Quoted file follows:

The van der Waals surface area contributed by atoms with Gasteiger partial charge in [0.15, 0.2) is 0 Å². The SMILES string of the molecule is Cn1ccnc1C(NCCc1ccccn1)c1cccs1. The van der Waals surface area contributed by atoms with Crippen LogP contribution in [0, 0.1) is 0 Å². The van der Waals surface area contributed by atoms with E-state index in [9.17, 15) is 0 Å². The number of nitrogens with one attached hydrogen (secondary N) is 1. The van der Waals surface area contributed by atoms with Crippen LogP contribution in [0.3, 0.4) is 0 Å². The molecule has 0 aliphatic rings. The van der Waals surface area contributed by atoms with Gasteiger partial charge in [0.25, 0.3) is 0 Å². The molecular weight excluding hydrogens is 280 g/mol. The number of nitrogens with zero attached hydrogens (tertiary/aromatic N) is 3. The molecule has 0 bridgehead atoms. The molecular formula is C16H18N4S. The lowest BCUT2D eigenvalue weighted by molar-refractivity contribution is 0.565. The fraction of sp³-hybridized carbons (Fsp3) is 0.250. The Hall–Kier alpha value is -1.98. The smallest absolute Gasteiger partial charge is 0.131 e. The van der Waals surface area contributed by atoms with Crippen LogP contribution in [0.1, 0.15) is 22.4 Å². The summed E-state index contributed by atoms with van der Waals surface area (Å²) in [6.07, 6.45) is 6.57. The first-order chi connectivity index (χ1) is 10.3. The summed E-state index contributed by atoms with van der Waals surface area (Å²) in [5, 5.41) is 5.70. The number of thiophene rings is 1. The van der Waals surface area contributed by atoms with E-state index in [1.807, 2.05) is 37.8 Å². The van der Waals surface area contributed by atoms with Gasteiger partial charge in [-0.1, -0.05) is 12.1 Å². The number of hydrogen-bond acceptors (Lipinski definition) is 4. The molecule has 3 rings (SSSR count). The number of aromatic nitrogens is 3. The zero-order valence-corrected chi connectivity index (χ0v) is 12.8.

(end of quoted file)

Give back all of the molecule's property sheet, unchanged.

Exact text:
The van der Waals surface area contributed by atoms with Gasteiger partial charge in [0.15, 0.2) is 0 Å². The SMILES string of the molecule is Cn1ccnc1C(NCCc1ccccn1)c1cccs1. The van der Waals surface area contributed by atoms with Crippen LogP contribution in [0, 0.1) is 0 Å². The van der Waals surface area contributed by atoms with E-state index in [9.17, 15) is 0 Å². The number of nitrogens with one attached hydrogen (secondary N) is 1. The van der Waals surface area contributed by atoms with Crippen LogP contribution in [0.3, 0.4) is 0 Å². The molecule has 0 aliphatic rings. The van der Waals surface area contributed by atoms with Gasteiger partial charge in [0.25, 0.3) is 0 Å². The molecular weight excluding hydrogens is 280 g/mol. The number of nitrogens with zero attached hydrogens (tertiary/aromatic N) is 3. The molecule has 0 bridgehead atoms. The molecular formula is C16H18N4S. The lowest BCUT2D eigenvalue weighted by molar-refractivity contribution is 0.565. The fraction of sp³-hybridized carbons (Fsp3) is 0.250. The Hall–Kier alpha value is -1.98. The smallest absolute Gasteiger partial charge is 0.131 e. The van der Waals surface area contributed by atoms with Crippen LogP contribution in [0.1, 0.15) is 22.4 Å². The summed E-state index contributed by atoms with van der Waals surface area (Å²) in [6.07, 6.45) is 6.57. The first-order chi connectivity index (χ1) is 10.3. The summed E-state index contributed by atoms with van der Waals surface area (Å²) in [5, 5.41) is 5.70. The number of thiophene rings is 1. The van der Waals surface area contributed by atoms with E-state index in [1.807, 2.05) is 37.8 Å². The van der Waals surface area contributed by atoms with Gasteiger partial charge in [-0.1, -0.05) is 12.1 Å². The number of hydrogen-bond acceptors (Lipinski definition) is 4. The molecule has 3 rings (SSSR count). The number of aromatic nitrogens is 3. The zero-order valence-corrected chi connectivity index (χ0v) is 12.8.